This means that, in terms of capital costs alone, my brother-in-law must eventually recover 200,000 dollars from consumers (to say nothing of maintenance charges). Even if we assume (which is invariably contrary to fact) that the original cost of the machines was entirely distributed as income to the workers who made the machines, only 100,000 USD would have been distributed to consumers in virtue of those same machines. Clearly, 100k in consumer income cannot offset 200k in prices. If, ex hypothesi, the 100k in consumer pockets were used to pay back the 100k bank loan, both the debt and the purchasing power would cancel each other out of existence (every bank loan creates a deposit and the repayment of every bank loan destroys a deposit), but this would leave behind equipment with a price value of 100k on it that would have to figure into prices and over and against which no purchasing power had been made available.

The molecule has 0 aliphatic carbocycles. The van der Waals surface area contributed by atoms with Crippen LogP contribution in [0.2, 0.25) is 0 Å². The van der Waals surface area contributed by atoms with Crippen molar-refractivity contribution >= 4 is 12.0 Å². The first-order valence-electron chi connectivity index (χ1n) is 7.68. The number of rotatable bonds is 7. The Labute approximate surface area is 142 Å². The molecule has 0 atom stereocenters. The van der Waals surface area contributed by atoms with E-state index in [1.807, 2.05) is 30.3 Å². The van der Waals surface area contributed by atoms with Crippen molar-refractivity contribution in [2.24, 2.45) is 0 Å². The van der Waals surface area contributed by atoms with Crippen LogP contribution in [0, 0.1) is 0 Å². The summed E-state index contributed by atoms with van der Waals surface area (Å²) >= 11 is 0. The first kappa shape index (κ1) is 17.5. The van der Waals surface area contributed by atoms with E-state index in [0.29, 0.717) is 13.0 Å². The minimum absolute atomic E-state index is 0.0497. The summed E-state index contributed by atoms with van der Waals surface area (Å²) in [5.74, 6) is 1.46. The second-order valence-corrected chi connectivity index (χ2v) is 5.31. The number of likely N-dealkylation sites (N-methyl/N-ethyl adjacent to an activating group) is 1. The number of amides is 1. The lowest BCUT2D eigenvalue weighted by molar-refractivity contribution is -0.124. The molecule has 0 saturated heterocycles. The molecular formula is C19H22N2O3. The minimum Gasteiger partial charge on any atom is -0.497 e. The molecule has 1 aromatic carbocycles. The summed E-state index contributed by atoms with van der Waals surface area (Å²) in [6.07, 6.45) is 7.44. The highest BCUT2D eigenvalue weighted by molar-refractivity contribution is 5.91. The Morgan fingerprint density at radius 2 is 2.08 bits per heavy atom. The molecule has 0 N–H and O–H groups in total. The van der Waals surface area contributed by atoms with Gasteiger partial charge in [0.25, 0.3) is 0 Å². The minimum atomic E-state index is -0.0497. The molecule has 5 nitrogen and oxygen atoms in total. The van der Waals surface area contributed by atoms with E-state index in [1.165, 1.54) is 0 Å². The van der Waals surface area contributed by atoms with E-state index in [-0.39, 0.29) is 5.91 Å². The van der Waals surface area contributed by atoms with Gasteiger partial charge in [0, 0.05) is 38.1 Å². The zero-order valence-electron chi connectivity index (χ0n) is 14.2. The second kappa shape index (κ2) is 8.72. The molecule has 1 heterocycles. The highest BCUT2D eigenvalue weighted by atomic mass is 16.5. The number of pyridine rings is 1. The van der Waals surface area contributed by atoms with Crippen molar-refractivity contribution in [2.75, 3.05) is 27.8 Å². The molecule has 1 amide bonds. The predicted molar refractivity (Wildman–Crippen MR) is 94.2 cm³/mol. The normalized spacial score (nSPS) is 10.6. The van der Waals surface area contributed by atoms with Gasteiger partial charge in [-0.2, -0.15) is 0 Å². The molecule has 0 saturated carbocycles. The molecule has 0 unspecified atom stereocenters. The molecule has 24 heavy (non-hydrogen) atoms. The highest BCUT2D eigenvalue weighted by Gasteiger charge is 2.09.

Now, if we accept the premise that the financial system should accurately or isomorphically reflect the physical realities of the economy, the double costing of real capital is clearly an error. More specifically, the capex charges do not correspond to any physical or real consumption. If they are to be treated, as our current system treats them, as separate or additional categories of cost, they are completely illegitimate.4 Not only are the capex charges illegitimate, there is also, if the matter is looked at from the correct vantage point, absolutely no consumer purchasing power which is automatically created and distributed in the course of production (and in virtue of the capex charges) with which these charges might be offset and liquidated.5